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Of Crimea and Punishment

| by Michael R. Czinkota

( August 27, 2014, London, Sri Lanka Guardian) The conflicts between Russia and Ukraine, has led to Western against Russia. Some Russian officials no longer can travel abroad, and international investment and trade are restricted. Russian President Vladimir Putin, in turn, plans retaliatory sanctions against the U.S. and Western Europe by restricting Russian food imports and energy exports.

Governments attempt to impose comparable sanction burdens on each other. However, due to cultural and historic differences, a policy based mainly on sanctions will lead to inequities and substantially therefore increase the risk in international trade.

Key differences exist between Russia and western nations regarding profit, competition, risk and reward, private property and growth, and how they affect the outcome of sanctions.

In the U.S., profit is the expected result of doing business, and low profits are usually blamed on management. By contrast, lower profits in Russia allow its government to shift the blame onto foreign culprits.

Private property is a key reward in the United States, while in Russia ‘private’ often means responsibility and risk exposure. Since growth is key in the U.S., any inhibitors of growth are seen with concern. A wide variety of economic performance in Russia, makes its growth much less of a pressure point.

Sanctions against the U.S. may burden the population and lead to new candidates and policies. In Russia, the sacrifices imposed by sanctions seem to indicate dedication and strength. Declining U.S. profits or growth cause doomsday scenarios, while time is expected to bring economic improvement.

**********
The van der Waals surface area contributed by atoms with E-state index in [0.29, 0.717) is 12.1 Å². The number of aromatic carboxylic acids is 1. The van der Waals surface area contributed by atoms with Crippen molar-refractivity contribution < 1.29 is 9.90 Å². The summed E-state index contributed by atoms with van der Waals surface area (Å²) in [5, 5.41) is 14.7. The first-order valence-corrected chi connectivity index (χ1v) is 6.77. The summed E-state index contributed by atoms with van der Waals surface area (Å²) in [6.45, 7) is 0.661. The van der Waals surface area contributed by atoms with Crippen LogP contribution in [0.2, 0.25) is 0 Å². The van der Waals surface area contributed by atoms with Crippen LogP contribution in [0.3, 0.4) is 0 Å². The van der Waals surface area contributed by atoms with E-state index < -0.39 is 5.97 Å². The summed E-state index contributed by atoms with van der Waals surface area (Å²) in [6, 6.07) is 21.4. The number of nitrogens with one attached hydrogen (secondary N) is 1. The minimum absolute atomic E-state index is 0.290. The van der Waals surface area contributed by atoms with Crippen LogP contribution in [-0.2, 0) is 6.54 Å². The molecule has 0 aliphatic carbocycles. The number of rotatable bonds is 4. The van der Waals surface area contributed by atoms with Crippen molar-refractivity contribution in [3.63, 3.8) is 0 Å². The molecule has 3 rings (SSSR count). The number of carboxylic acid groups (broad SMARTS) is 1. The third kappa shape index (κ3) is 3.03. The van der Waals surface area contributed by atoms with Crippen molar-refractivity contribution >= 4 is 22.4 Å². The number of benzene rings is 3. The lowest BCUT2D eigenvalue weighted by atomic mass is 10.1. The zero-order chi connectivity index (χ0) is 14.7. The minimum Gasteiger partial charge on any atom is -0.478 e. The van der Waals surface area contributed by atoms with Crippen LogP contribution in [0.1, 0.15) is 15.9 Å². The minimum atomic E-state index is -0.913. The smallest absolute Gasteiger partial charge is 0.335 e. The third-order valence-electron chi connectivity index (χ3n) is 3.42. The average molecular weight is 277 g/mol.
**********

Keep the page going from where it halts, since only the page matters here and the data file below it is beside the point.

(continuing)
Losing out on the very latest technology means falling behind for Americans. For Russians, pretty good technology is a pretty good achievement. Russian ownership of space ferries and satellites and their use by the U.S. makes them proud.

Russia’s size of 6.6 million square miles makes it the largest country in the world. The 300 million U.S. population more than doubles that of Russia. Still, the Russian market is of great importance for many global firms.

There are only few historical rewards for former leaders. For example, though Greece invented the Olympic Games, no points are given for that ancient super action. Going first with the Greek flag when marching into the Olympic Stadium is just about all there is. Russia may well see its existing strength and market size as an opportunity for leadership.

We all are said to understand each other so much better than in the past. Yet, much of our thinking is based on our history, culture and outlook. They define our spheres of interest, which we aim to preserve. Ukraine, for example, will tend to be closer to Russia than to the United States. The average Russian understands as much about Columbus, Ohio as the average American does about Sevastopol.

Global relationships between Russia, Asia, Europe and the United States are being re-balanced. Key changes are likely to come from outside the United States. It would be unwise to undertake transformations without dampening the key concerns of key players on all sides.

Prof. Michael R. Czinkota researches international marketing issues at Georgetown University. He served in trade policy positions in the George H.W. Bush and Ronald Reagan administrations. His International Marketing text (with I. Ronkainen) is now in its 10th edition. Kimberly Boeckmann participated in drafting this work.



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